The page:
…or so says my friend Preston. He spotted this article in this past week’s NY Times about Community Sponsored Agriculture (CSA) programs. I don’t know how long CSAs have been around, but Preston got into it in the summer of 2006, and waxed so poetic about it on a drive to the beach that I quickly scoured my local area, found two that delivered with a block of my place and then signed up to take over the one-person share of someone who was trying to get out of hers.
CSAs are usually run by local farms; before the growing season starts, a farm offers shares in the produce to be grown. Shares can come in different sizes, like single shares, 4-person shares, etc. Members pay for the shares — usually — before the first seed is sown, and a lot is weather dependent. So, if there’s a drought, or temps are unusually high, then the produce bolts and shareholders are a little screwed, but, if you think about it, the food in the grocery store is weather dependent, too. Come early June through early October, vegetables arrive once a week in a van one block away from me, and I wander over after work to pick ’em up. This actually works out pretty well for single cooks since it’s annoying to have to buy, say, an entire bag of carrots when all you really need is one for a recipe. With a “single” share, I’ve essentially paid for what one person “eats” in a week. Although, even this is kind of ludicrous because in October, there’ll be times when there are 3 sweet potatoes a week in a single share, and anyone who eats 3 sweet potatoes a week is not eating much of anything else.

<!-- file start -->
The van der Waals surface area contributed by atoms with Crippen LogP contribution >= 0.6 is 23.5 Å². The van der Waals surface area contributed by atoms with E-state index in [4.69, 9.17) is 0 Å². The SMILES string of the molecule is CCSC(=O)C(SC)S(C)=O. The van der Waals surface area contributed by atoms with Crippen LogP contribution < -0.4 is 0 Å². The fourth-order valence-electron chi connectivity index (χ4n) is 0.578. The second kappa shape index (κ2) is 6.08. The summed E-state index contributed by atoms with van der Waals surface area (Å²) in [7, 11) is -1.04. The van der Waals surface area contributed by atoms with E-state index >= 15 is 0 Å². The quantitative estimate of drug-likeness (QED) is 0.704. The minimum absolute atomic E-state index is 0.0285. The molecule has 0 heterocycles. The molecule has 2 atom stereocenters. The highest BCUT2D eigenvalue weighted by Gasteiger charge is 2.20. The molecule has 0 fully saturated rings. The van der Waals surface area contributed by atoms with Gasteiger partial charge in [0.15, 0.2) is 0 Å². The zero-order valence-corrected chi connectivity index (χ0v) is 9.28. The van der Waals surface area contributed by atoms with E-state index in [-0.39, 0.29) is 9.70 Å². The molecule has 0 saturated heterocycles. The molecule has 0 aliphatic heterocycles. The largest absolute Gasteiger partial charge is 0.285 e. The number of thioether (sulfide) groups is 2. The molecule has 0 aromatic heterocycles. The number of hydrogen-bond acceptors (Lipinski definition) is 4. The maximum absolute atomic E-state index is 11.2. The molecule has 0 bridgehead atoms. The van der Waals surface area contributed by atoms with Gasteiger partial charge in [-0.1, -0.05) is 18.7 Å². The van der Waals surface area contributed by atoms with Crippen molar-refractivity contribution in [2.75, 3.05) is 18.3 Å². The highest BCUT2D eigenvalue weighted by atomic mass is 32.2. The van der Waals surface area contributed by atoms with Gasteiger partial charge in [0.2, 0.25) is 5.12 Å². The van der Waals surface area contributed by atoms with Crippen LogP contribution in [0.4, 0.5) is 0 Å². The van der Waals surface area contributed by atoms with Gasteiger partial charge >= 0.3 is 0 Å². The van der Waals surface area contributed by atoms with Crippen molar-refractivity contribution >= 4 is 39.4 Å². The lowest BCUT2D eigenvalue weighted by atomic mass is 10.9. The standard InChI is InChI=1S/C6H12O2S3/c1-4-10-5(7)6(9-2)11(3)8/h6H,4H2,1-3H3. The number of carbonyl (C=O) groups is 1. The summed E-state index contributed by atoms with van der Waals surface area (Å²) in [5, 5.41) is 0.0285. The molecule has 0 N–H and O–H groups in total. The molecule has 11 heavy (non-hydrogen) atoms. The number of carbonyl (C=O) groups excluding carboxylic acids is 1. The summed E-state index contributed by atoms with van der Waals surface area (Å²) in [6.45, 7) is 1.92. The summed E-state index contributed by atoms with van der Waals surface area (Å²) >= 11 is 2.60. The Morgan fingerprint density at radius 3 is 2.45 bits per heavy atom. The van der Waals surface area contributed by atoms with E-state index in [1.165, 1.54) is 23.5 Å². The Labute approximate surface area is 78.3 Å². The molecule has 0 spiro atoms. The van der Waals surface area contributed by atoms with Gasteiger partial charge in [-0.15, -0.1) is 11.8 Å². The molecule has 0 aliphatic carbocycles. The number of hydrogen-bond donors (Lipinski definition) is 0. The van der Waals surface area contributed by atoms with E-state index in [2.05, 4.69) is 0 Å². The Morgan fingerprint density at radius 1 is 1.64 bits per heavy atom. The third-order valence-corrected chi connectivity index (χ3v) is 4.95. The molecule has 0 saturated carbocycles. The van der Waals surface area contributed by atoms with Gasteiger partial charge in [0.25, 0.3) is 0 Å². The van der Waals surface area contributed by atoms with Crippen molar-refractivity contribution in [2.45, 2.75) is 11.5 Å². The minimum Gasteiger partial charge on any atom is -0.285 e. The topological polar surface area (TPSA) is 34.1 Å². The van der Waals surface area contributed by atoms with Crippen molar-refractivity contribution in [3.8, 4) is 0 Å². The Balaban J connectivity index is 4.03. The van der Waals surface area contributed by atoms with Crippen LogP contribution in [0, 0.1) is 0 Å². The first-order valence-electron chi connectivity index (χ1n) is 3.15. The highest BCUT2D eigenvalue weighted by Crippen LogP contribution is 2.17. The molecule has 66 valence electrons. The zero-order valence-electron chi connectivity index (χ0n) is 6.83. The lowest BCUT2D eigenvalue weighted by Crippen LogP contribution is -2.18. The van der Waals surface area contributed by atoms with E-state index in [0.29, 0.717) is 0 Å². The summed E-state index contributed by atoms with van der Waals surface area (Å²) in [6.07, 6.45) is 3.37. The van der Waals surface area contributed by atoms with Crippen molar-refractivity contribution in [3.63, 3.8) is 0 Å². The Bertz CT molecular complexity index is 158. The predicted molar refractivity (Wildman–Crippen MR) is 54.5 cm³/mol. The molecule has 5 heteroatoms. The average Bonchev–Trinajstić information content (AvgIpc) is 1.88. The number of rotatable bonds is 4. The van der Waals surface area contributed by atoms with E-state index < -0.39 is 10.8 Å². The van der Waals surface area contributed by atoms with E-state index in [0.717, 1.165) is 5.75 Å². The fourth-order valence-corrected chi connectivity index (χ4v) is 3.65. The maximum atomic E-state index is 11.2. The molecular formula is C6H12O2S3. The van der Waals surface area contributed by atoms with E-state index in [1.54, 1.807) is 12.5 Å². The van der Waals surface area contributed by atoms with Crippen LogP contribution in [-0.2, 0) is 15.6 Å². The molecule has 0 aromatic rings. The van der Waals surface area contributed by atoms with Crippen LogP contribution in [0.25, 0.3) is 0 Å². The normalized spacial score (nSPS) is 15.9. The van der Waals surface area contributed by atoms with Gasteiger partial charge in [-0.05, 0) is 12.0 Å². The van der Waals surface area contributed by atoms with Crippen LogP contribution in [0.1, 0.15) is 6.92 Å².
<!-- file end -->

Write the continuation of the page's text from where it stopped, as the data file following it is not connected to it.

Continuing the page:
What I like about CSAs, though, are 1) how close it is for me to pick up my vegs; 2) the new vegs that I’ve been introduced to (and then have to figure out how to prepare); 3) the likelihood of my tomatoes or peppers getting caught up in the latest salmonella epidemic is rare; 4) FRESH foods; 5) I actually think it’s cheaper than buying them in the store. And that’s good enough for me.